This will be held at the Irish World Music Centre, University of Limerick,
Limerick, Ireland, from 26th-29th June.

     This is the first time that the conference has been held outside North
     America and because of the conference's location in Ireland it is
     expected that there will be a number of papers relating to Irish dance
     practices and Irish dance practitioners both in Ireland and in the
     diasporic    locations   of   England,    North      America,   Canada,
     Australia...etc. The role dance has played within the diasporic
     experience is a significant one and this, together with other aspects
     of dance research will be presented and addressed at this conference.

 For further information contact

     Dr Catherine Foley, Chair Local Arrangements Committee, Course
     Director MA in Ethnochoreology and MA in Irish Traditional Dance
     Performance, The Irish World Music Centre, University of Limerick,
     Limerick, Ireland. e-mail:



Robinson College Cambridge, 4th-5th July.

A conference being held under the auspices of the Faculty of English, University
of Cambridge, designed to foreground aspects of contemporary literary studies in
relation to some of the interdisciplinary exchanges exemplified or made possible
by the work of Professor Dame Gillian Beer. For more information please e-mail: or telephone: (01223) 765778.

Draft Programme of Speakers

Friday 4th July

     Professor Homi Bhabha (Harvard University): What is a Post-Colonial
     Professor Terry Castle (Stanford University): A Jazz Age Belinda
     Dr Robert Douglas-Fairhurst (Oxford) :Making Magic
     Professor Kate Flint (Rutgers University): Peter Walsh's Penknife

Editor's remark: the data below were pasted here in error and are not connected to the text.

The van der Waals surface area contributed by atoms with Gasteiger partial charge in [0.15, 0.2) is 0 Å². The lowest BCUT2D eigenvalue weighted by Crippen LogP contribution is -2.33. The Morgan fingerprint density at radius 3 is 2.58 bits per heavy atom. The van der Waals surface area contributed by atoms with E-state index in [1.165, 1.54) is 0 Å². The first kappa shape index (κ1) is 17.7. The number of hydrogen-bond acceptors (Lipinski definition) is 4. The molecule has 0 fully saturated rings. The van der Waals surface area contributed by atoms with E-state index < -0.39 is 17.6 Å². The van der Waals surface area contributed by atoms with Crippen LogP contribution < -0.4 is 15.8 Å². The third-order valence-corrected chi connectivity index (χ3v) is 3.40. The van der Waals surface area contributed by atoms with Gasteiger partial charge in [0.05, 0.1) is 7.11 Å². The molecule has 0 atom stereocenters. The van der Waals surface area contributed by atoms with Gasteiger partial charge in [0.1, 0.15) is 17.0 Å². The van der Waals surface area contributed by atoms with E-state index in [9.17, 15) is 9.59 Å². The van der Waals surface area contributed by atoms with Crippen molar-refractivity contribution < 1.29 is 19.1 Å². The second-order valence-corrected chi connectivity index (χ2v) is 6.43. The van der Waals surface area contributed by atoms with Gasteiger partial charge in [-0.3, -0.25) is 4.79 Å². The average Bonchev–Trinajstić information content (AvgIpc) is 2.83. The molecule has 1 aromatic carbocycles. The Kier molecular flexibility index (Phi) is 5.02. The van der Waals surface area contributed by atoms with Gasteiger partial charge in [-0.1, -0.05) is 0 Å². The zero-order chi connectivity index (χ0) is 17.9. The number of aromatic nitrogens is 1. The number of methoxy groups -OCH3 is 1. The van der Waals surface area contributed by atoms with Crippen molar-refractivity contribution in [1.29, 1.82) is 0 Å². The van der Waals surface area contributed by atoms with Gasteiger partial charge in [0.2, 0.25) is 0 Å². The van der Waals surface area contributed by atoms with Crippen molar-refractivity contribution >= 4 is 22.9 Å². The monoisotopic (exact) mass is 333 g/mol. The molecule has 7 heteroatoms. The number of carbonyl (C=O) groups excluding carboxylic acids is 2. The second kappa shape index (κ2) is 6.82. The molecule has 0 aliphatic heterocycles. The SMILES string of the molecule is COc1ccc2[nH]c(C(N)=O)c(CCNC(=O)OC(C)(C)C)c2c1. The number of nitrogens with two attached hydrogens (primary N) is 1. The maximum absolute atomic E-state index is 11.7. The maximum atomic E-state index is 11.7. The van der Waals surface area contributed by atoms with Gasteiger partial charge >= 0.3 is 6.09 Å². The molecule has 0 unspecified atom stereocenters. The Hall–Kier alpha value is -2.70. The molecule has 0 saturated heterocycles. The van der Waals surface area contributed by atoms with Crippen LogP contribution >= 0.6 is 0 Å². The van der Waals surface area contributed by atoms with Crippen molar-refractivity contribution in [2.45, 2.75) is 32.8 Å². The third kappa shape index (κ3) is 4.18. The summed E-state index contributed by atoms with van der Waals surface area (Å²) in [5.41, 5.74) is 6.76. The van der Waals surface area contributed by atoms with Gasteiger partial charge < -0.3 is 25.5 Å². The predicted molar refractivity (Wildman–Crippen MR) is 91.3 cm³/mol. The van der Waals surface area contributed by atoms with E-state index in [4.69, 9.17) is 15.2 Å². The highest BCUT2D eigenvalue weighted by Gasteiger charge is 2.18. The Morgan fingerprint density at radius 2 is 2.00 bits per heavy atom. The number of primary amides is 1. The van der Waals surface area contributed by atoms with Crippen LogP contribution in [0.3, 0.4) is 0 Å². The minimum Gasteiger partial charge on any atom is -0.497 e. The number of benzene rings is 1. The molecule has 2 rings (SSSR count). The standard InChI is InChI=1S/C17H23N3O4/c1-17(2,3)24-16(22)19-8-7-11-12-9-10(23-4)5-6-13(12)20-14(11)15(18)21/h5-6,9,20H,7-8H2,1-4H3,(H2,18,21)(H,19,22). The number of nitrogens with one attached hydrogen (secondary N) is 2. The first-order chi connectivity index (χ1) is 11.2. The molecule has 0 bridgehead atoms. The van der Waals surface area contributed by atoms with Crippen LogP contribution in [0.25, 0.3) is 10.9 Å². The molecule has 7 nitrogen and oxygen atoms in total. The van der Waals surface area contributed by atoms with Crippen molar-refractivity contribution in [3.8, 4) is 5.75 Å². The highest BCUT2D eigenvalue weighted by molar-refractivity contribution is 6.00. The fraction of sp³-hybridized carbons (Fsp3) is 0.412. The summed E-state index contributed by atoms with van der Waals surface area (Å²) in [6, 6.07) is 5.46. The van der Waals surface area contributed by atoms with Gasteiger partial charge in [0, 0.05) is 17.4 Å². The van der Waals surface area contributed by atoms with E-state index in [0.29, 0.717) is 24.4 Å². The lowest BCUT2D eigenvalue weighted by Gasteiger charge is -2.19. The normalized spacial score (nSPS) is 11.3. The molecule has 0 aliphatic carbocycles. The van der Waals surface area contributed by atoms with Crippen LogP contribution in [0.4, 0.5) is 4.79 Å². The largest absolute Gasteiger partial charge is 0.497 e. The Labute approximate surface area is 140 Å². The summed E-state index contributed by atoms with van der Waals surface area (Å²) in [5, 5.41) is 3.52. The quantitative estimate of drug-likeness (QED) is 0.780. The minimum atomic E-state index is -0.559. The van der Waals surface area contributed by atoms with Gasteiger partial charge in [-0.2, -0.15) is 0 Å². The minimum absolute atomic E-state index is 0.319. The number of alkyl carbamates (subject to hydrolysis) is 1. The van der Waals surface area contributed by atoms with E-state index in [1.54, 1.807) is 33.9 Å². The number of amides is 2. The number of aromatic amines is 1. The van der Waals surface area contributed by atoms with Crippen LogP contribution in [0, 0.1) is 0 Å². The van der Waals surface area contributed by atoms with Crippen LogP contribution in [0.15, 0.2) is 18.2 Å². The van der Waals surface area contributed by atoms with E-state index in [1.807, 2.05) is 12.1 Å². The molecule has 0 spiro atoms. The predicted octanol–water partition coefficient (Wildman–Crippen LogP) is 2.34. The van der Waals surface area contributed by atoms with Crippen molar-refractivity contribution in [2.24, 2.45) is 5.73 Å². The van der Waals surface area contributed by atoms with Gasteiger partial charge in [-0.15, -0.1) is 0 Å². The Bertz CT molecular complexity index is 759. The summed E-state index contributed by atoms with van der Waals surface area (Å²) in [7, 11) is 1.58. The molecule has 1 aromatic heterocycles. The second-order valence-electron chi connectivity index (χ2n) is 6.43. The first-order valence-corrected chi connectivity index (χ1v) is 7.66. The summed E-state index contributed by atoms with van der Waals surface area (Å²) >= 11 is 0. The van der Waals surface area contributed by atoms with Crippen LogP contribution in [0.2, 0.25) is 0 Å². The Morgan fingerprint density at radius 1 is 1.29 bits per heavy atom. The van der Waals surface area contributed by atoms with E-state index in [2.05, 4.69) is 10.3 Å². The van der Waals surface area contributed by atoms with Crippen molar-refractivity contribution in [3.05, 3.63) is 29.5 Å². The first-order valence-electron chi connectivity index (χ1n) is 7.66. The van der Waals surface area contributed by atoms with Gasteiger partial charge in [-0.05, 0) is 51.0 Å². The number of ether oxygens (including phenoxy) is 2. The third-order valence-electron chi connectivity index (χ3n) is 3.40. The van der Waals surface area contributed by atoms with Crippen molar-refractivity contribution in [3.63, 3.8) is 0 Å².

Professor Evelyn Fox Keller (MIT) : Imitation, Identity, and Difference
     Professor Martin Jay (UC, Berkeley) : No State of Grace: Violence in
     the Garden
     ••Professor Suzanne Raitt (William and Mary) : Waste and Repair in
     Dorian Gray
     Professor Jacqueline Rose (Queen Mary, London) : Coetzee's Women
     Professor Dame Marilyn Strathern (University of Cambridge) :
     Commons and Borderlands
     Works in Progress, Poetry and Fiction Readings by Writers: Ruth
     Padel, Jo Shapcott, Ali Smith, Marina Warner.

Saturday 5th July

     Professor Malcolm Bowie (University of Cambridge) : Freud on Music
     Professor Rachel Bowlby (University of York) : Recapitulations
     Professor Catherine Gallagher (UC, Berkeley): Political Economy,
     Culture, and George Eliot
     Professor Ludmilla Jordanova (UEA) : Artin Fiction
     Professor Angela Leighton (University of Hull) : Just a Word: On
     Professor George Levine       (Rutgers   University):   Reductionism,
     Positivism, Darwin, and Us
     Dr Christopher Page (University of Cambridge): A Woman's Shirt, a
     Museum, and the Rise of European Music
     Dr Ato Quayson (University of Cambridge): Africando: On the
     Multiple Temporalities of Contemporary Africa
     Professor Harriet Ritvo (MIT) : Discovering the Victorian Environment
     Professor David Trotter (University of Cambridge) : Virginia Woolf and
     Dr Alison Winter (University of Chicago): Sciences of Identity and
     Psychiatric Film


The second Literary London Conference will be held at Goldsmiths College,